- March 22, 2013
Over the past several years, Big Data has gone from being a somewhat obscure concept to a genuine business buzzword. As is often the case with buzzwords, when you dig a little deeper you find that many people have substantial misconceptions about what Big Data is, where it came from and where it is going.
Here are a few things that might surprise you about the evolution of Big Data:
There are more “failures” out there than you’d think. We’re bombarded with the hype, but the reality is that this is still an early technology. As people are unfamiliar with the tech components of Big Data, they’re often prone to thinking that they can jump in and do everything themselves. However, the task of streaming and analyzing batch, near-real-time and real-time data in a comprehensible form is beyond the capabilities of most in-house IT departments, and will require outside expertise.
It is an evolution, not a revolution. The topic of Big Data has exploded so quickly onto the media landscape that it’s easy to get the impression that it appeared from nowhere and is transforming business in a whirlwind. While the ultimate impact Big Data will have on business cannot be underestimated, its ascension has been much more incremental than media coverage might lead you to believe. Its earliest stages began more than a decade ago with the increasing focus on unstructured data, and since then companies have been steadily experimenting with and building capabilities and best practices. It’s important to make the distinction between evolution and revolution because viewing Big Data as revolutionary may lead to the temptation to dive in headlong without a real plan. The smart course of action involves identifying a very specific business challenge that you’d like to address with Big Data, and then expanding and iterating your program step-by-step.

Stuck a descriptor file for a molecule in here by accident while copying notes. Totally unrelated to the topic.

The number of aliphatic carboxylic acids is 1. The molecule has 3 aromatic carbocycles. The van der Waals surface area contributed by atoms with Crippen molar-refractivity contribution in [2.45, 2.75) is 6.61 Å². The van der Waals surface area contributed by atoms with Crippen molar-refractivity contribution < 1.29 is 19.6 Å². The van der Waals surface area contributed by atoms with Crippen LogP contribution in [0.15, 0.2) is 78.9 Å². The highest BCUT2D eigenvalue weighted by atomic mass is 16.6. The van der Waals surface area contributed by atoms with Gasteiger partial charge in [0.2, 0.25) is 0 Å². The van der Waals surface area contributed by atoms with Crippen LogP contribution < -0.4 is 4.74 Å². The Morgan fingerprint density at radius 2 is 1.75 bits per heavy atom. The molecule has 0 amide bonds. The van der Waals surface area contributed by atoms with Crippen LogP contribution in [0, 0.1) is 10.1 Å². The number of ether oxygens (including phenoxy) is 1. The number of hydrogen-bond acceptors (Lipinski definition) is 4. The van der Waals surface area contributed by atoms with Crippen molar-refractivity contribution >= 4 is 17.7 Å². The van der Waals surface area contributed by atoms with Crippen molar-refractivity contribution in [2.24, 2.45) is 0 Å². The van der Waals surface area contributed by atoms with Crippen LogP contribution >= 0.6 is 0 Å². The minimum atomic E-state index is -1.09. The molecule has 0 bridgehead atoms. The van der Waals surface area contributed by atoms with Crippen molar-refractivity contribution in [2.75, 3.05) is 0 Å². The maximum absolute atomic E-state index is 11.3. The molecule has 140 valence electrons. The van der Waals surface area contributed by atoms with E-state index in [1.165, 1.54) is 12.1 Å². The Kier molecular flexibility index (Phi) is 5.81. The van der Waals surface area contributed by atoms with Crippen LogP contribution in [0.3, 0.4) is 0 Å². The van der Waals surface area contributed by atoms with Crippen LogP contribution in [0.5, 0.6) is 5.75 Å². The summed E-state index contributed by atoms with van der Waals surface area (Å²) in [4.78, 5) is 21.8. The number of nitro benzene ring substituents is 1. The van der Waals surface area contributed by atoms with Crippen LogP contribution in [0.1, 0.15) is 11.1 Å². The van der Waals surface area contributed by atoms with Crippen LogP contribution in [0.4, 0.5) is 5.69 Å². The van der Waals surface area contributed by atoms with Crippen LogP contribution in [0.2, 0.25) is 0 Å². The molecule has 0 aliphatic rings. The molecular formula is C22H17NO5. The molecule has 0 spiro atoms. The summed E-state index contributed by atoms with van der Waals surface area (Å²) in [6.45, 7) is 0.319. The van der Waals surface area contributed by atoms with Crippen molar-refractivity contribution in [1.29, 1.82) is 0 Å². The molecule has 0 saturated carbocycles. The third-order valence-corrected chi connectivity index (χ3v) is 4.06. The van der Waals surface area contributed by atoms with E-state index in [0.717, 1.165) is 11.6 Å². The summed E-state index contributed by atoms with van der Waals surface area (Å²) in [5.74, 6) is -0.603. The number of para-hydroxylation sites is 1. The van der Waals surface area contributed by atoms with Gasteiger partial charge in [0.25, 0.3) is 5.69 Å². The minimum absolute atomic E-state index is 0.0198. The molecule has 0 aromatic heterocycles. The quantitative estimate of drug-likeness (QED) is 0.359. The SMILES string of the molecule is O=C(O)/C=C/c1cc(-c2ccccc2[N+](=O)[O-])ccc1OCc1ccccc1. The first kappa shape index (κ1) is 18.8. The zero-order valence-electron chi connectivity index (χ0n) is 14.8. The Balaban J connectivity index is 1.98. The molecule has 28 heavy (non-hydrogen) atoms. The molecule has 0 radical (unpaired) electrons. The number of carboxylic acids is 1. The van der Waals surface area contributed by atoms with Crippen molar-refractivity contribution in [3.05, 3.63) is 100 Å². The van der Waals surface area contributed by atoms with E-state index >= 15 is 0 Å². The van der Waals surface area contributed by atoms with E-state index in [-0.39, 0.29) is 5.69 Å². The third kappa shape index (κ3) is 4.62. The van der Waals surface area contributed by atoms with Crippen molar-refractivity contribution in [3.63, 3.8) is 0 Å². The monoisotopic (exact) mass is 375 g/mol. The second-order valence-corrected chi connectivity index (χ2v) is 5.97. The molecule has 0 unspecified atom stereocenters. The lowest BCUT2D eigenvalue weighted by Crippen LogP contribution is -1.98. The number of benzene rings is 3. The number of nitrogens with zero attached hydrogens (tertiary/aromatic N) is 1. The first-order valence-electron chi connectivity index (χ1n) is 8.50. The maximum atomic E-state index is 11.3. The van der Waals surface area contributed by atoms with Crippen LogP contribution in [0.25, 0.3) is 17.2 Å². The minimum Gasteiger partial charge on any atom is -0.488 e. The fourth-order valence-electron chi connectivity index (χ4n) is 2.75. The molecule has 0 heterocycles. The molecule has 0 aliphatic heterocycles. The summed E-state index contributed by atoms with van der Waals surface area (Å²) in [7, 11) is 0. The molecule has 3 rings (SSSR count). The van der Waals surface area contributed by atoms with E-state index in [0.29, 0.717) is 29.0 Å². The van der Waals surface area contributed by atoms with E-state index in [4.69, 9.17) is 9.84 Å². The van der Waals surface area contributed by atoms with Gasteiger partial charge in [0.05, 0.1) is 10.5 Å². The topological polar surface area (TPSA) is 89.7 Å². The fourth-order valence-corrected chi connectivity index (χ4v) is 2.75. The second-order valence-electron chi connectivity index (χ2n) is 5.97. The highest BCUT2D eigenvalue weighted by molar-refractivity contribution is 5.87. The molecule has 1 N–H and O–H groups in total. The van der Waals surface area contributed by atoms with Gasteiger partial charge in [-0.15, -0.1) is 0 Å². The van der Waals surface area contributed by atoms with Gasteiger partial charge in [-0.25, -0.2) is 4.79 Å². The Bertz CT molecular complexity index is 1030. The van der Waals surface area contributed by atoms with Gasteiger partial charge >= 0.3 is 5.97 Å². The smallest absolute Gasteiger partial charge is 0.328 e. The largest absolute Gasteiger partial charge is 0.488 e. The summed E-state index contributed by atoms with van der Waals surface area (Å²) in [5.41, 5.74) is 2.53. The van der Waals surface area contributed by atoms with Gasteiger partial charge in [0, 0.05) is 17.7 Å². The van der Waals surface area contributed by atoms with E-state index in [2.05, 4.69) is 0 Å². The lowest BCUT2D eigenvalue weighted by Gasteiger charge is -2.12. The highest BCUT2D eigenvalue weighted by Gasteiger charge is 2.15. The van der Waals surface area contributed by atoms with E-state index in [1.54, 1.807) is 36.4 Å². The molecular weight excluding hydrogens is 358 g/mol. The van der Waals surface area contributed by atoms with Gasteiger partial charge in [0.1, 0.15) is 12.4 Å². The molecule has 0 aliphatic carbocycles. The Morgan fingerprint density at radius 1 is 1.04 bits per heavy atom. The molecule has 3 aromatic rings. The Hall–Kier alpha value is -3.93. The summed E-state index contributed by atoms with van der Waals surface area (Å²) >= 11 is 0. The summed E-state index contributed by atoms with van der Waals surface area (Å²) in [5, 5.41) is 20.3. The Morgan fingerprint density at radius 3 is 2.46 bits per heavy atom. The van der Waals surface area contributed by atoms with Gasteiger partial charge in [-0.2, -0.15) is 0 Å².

Big Business doesn’t yet ‘get’ Big Data. You’d think big enterprises would have captured a 360-degree view of their customers by now. But they haven’t, and evidence of this abounds in the sloppy marketing outreach efforts that everyone experiences on a daily basis. Two essential changes need to happen in order for enterprises to truly get a handle on Big Data: 1) corporations need to break down departmental silos and freely share customer insights organization-wide; and 2) they must start bringing the apps to the data, rather than bringing their data to the apps. Companies have been reluctant to embrace the cloud for sensitive, proprietary data due to security and other reasons. However, we now have the ability to build apps in virtual private clouds that reside in tier-4 data centers, eliminating the need for the expensive, risk-laden migrations that have stood in the way of enterprises’ ability to adopt effective Big Data strategies.
Housing your own data is too cost-prohibitive. The old ways of doing things simply won’t work for Big Data — it’s just too big. While 10TB of legacy infrastructure costs in excess of $1M to store, the data warehouse for any significant company is going to be way past 20 TB. The math isn’t difficult — housing your own data is super expensive. There’s no way that companies like Facebook and LinkedIn, for whom customer data is lifeblood, could have done it without leveraging the cloud. More and more, enterprises are discovering that they can achieve analytic insights from Big Data by deploying in the cloud.
Hadoop alone won’t do it. Although Hadoop gets 80% of the Big Data attention, it’s only 20% of the solution. Predicting customer behavior is kind of like shooting a bullet with another bullet, and is going to require much more than a historical data perspective. Sure, Hadoop gets most of the press these days, but in order for enterprises to gain a truly customer-centric view they’ll need to tie together historical, real-time and near real-time data through a single, user-friendly interface that enables them to analyze and make decisions in-flight.
Dave Spenhoff is the VP of Marketing at Infochimps. He has helped emerging companies, including Inxight and MarkLogic, define and launch successful go-to-market strategies and has provided strategic marketing guidance to a number of technology companies.